Early Indus Archaeologists

The major early archaeologists involved in the discovery of ancient Indus civilization sites are profiled here. Unlike most Bronze Age civilizations in Mesopotamia, Ancient Egypt and the Mediterranean, it was primarily Indians with the Archaeological Survey of India who led the excavations at Harappa and Mohenjo-daro in the 1920s and 1930s, and very little is known or has been published about them.

Daya Ram Sahni

Rai Bahadur Daya Ram Sahni (1879-1939) was a pivotal figure in the discovery of Harappa, familiar with the mysterious seals and earlier archaeologist and scholar's visits to the site. It was Sahni who, after a three-day visit in February 1917 began the process that led to his first excavations there in January 1921.

John Marshall

John Hubert Marshall (1876-1958) was born in Chester and educated at Dulwich College and King's College, Cambridge. After gaining experience at excavations in Knossos and various other sites on Crete between 1898 and 1901, he was appointed Director-General of the Archaeological Survey of India in 1902.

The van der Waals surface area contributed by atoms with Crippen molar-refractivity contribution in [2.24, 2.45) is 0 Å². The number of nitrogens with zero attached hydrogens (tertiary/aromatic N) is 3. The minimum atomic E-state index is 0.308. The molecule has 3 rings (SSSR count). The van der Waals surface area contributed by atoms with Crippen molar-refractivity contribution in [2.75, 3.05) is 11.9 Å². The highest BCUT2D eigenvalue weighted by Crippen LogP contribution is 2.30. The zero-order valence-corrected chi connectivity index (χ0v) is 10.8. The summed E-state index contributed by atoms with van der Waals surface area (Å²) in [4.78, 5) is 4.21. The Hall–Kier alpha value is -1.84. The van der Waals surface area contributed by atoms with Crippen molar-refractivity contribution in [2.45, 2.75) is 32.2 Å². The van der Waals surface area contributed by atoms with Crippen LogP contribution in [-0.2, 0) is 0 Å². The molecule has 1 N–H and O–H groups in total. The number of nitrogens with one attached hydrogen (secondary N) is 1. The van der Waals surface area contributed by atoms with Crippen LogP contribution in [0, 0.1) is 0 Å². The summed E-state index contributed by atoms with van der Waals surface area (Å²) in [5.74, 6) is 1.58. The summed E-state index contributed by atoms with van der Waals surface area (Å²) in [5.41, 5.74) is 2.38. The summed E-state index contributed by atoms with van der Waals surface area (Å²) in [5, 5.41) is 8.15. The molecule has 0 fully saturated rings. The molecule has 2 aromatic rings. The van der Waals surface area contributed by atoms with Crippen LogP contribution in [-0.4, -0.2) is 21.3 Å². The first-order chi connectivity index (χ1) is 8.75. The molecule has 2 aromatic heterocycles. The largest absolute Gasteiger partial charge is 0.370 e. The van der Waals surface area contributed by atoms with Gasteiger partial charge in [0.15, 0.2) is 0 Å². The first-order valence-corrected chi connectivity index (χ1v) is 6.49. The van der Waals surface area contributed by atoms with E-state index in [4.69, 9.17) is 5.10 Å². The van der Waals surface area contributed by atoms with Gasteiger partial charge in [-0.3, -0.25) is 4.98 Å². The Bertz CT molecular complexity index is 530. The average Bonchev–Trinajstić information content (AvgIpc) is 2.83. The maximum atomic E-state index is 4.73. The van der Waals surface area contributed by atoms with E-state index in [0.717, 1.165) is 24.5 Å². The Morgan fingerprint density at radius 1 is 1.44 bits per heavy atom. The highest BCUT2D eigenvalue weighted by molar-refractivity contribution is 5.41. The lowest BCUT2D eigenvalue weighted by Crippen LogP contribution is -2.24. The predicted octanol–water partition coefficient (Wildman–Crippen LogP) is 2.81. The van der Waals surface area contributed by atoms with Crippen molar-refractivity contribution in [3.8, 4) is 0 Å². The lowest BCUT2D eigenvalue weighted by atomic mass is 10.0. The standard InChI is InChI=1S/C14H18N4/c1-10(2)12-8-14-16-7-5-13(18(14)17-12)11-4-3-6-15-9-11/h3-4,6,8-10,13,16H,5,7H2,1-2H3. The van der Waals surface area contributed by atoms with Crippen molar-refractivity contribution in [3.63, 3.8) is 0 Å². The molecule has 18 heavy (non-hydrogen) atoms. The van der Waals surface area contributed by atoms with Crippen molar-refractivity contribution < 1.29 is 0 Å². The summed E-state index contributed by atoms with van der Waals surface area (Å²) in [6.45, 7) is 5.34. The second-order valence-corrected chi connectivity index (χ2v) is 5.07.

Kashinath Narayan Dikshit

Rao Bahadur Kashinath Narayan Dikshit (1889-1946) was at the helm of Archaeological Survey of India (ASI) as Director-General during a pivotal time in history, just as tremendous changes taking place across the globe and in his homeland. His tenure as Director-General (1937-1944) corresponded with the years preceding the war, through the war years and just prior to Independence.